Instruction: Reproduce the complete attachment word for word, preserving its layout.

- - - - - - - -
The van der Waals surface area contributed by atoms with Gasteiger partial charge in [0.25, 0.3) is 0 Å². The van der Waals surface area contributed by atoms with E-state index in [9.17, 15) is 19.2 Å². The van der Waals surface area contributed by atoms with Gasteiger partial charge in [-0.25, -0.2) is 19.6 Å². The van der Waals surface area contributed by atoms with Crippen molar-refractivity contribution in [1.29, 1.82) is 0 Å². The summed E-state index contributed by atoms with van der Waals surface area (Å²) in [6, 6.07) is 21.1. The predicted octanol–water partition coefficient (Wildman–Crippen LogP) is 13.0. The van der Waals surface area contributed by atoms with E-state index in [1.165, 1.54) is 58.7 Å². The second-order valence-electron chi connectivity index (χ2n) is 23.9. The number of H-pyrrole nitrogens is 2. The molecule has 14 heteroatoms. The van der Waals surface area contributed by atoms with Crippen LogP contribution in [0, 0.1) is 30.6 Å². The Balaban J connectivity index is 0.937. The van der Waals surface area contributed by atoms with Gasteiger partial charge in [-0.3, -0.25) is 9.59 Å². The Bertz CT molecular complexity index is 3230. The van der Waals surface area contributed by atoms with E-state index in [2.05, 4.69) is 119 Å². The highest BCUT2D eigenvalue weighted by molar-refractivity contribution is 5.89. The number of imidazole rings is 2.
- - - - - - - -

The van der Waals surface area contributed by atoms with Gasteiger partial charge in [0.25, 0.3) is 0 Å². The van der Waals surface area contributed by atoms with E-state index in [9.17, 15) is 19.2 Å². The van der Waals surface area contributed by atoms with Gasteiger partial charge in [-0.25, -0.2) is 19.6 Å². The van der Waals surface area contributed by atoms with Crippen molar-refractivity contribution in [1.29, 1.82) is 0 Å². The summed E-state index contributed by atoms with van der Waals surface area (Å²) in [6, 6.07) is 21.1. The predicted octanol–water partition coefficient (Wildman–Crippen LogP) is 13.0. The van der Waals surface area contributed by atoms with E-state index in [1.165, 1.54) is 58.7 Å². The second-order valence-electron chi connectivity index (χ2n) is 23.9. The number of H-pyrrole nitrogens is 2. The molecule has 14 heteroatoms. The van der Waals surface area contributed by atoms with Crippen LogP contribution in [0, 0.1) is 30.6 Å². The Balaban J connectivity index is 0.937. The van der Waals surface area contributed by atoms with Gasteiger partial charge in [-0.3, -0.25) is 9.59 Å². The Bertz CT molecular complexity index is 3230. The van der Waals surface area contributed by atoms with E-state index in [2.05, 4.69) is 119 Å². The highest BCUT2D eigenvalue weighted by molar-refractivity contribution is 5.89. The number of imidazole rings is 2.